But I haven’t thought about flaming too much in the past decade, as online communication has been more deeply integrated into everyday communication, and the since the distinction between the online and offline self has faded. It came back to mind lately due to an article recently published in Communication Monographs, by Dale Hample, Adam S. Richards, and Christine Skubisz. The topic of the article is blurting.  Yes, you read that correctly.  Not typically a word you seen in scholarly research, but it is a very good onomatopoeia.  Blurting is the act of saying something without thinking and that, as soon as it leaves our lips, we wish we could take back.

The researchers asked what sorts of people were most prone to blurt, and this is what they found (yes, it’s from the abstract, but I swear I read the whole thing):

Blurters endorsed more messages overall [as appropriate] and rejected fewer because of harm to other or relationship; they saw interpersonal arguments in a less sophisticated way, and as less cooperative or civil, but more pointedly emphasized the utility, identity display, dominance, and play goals for arguing; blurters were higher in verbal aggressiveness, indirect interpersonal aggression, psychological reactance, sensation seeking, psychoticism, extraversion, and neuroticism; and they were lower in perspective-taking and lying. People were most likely to blurt when they believed they had high rights to speak in a situation, and were less likely when personal benefits and relational consequences were at issue, or when the situation made them apprehensive.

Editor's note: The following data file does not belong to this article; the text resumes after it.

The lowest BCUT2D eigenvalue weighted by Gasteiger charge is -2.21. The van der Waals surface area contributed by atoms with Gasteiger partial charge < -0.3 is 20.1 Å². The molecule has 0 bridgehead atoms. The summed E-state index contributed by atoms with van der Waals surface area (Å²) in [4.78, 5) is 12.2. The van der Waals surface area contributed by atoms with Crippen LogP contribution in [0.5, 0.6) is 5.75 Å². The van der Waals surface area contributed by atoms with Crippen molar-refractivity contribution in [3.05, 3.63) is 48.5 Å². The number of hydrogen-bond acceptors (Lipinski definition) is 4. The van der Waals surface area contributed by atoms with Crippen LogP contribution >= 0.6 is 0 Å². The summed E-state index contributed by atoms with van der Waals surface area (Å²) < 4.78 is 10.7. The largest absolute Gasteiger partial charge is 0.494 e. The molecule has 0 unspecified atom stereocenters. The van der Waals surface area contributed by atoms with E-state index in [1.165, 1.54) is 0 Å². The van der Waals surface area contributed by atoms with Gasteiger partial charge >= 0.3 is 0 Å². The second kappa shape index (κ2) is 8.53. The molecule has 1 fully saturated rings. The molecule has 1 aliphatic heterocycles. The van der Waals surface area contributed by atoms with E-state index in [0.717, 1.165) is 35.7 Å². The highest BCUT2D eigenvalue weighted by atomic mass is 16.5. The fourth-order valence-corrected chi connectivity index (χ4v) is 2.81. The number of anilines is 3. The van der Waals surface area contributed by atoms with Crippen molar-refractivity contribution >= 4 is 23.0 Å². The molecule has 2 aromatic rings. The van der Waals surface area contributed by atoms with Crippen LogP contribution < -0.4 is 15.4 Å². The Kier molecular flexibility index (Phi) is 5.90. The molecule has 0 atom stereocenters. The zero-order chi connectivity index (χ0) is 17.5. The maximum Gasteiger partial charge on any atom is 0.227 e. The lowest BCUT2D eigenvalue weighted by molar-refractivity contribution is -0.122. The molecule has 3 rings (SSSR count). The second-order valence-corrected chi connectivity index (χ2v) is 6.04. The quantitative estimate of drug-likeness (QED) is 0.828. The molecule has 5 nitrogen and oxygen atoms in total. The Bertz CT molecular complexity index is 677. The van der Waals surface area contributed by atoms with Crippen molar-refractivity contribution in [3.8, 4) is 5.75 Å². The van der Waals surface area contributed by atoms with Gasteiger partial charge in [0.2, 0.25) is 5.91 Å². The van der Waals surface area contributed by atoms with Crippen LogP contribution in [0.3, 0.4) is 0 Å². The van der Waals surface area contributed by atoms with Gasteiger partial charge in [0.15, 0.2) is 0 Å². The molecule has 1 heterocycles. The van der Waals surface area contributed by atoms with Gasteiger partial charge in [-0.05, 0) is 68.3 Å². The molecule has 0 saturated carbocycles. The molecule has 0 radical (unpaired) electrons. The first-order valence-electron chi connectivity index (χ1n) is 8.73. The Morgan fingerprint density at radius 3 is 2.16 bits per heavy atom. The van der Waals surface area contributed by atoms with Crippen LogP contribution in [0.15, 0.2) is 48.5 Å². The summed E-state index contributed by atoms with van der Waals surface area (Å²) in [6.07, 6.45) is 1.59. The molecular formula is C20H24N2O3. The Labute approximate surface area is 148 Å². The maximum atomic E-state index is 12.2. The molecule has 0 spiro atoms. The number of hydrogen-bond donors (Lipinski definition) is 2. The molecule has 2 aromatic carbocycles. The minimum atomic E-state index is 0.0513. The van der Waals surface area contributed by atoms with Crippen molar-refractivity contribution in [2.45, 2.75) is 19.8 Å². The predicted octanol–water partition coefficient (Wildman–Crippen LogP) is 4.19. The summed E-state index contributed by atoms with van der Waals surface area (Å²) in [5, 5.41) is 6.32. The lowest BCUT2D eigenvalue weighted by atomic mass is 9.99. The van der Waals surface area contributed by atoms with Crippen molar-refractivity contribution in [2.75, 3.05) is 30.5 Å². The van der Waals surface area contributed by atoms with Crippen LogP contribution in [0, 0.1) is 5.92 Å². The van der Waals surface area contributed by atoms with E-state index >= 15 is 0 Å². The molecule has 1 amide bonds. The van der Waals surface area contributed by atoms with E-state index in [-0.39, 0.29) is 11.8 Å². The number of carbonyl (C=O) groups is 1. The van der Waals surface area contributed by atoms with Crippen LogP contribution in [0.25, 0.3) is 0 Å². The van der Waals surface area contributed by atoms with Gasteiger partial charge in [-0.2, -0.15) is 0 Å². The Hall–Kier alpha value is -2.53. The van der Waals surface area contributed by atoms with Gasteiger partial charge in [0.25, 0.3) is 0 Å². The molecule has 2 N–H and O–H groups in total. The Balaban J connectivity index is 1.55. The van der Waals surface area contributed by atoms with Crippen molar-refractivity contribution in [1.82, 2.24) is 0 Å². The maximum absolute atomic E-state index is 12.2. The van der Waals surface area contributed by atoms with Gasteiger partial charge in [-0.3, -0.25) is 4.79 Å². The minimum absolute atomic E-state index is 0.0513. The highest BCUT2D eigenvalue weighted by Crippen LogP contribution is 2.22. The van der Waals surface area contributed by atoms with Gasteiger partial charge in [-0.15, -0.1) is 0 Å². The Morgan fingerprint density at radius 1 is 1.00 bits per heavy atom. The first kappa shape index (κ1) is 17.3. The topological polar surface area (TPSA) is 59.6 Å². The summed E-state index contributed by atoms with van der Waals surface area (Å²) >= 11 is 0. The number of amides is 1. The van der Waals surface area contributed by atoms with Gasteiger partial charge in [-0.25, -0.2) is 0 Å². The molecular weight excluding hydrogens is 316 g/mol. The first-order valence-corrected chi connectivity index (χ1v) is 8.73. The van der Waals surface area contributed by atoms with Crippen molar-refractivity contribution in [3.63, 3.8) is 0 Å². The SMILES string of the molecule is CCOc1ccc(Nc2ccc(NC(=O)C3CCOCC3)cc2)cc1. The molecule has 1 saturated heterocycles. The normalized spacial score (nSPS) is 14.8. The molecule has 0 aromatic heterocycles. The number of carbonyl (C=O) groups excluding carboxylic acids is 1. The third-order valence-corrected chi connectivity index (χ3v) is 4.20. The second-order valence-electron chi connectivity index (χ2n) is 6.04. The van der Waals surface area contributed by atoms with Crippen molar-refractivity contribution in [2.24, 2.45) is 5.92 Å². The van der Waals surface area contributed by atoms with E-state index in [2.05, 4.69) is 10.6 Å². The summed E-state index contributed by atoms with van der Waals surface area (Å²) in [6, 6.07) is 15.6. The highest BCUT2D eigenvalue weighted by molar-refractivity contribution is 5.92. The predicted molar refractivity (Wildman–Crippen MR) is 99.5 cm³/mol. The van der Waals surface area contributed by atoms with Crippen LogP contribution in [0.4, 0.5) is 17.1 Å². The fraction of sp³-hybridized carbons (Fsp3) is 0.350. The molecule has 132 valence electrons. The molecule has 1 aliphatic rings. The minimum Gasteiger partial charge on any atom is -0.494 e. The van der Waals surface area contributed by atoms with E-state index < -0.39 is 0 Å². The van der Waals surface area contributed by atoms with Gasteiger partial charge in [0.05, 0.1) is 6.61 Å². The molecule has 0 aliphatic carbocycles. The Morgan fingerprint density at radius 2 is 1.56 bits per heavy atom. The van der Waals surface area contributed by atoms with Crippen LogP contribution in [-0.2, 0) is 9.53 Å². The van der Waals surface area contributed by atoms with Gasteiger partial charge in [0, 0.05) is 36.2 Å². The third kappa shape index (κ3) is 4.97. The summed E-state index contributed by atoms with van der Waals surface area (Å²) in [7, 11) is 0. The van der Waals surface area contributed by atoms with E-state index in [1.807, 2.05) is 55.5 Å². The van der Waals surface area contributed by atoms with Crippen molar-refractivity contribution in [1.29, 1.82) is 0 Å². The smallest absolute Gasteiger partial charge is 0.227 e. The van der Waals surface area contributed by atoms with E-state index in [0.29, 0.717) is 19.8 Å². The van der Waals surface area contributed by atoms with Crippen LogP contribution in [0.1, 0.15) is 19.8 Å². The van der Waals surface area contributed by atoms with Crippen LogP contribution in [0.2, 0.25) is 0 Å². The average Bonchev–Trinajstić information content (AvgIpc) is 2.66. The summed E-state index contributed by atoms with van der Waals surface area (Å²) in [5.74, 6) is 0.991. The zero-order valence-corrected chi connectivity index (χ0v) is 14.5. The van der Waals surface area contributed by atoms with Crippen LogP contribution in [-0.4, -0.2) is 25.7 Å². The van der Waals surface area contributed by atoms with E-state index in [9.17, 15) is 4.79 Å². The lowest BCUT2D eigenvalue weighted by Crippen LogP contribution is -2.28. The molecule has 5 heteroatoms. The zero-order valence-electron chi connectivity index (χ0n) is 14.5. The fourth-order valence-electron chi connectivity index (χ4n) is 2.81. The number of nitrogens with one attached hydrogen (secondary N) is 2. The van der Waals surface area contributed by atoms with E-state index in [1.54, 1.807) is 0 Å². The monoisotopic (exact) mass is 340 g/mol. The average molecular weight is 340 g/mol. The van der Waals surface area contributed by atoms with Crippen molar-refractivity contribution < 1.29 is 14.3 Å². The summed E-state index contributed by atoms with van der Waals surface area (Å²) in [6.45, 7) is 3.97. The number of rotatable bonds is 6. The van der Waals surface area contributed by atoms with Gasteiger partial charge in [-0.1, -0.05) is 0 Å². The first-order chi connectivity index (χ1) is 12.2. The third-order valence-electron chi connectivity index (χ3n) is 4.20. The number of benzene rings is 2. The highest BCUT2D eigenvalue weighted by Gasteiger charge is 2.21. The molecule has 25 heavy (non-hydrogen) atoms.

The worry that the internet would bring on hoardes of flamers never panned out. In fact, researchers had a hard time finding flames.  O’Sullivan and Flanigan  found less than 1% of all emails or discussion posts had objective characteristics we could identify as flaming. This led them to develop a contextual definition that identifies flames based on the perception of the communicators involved.  And though I generally agree with contextual approaches, this solution in this case left me unsatisfied.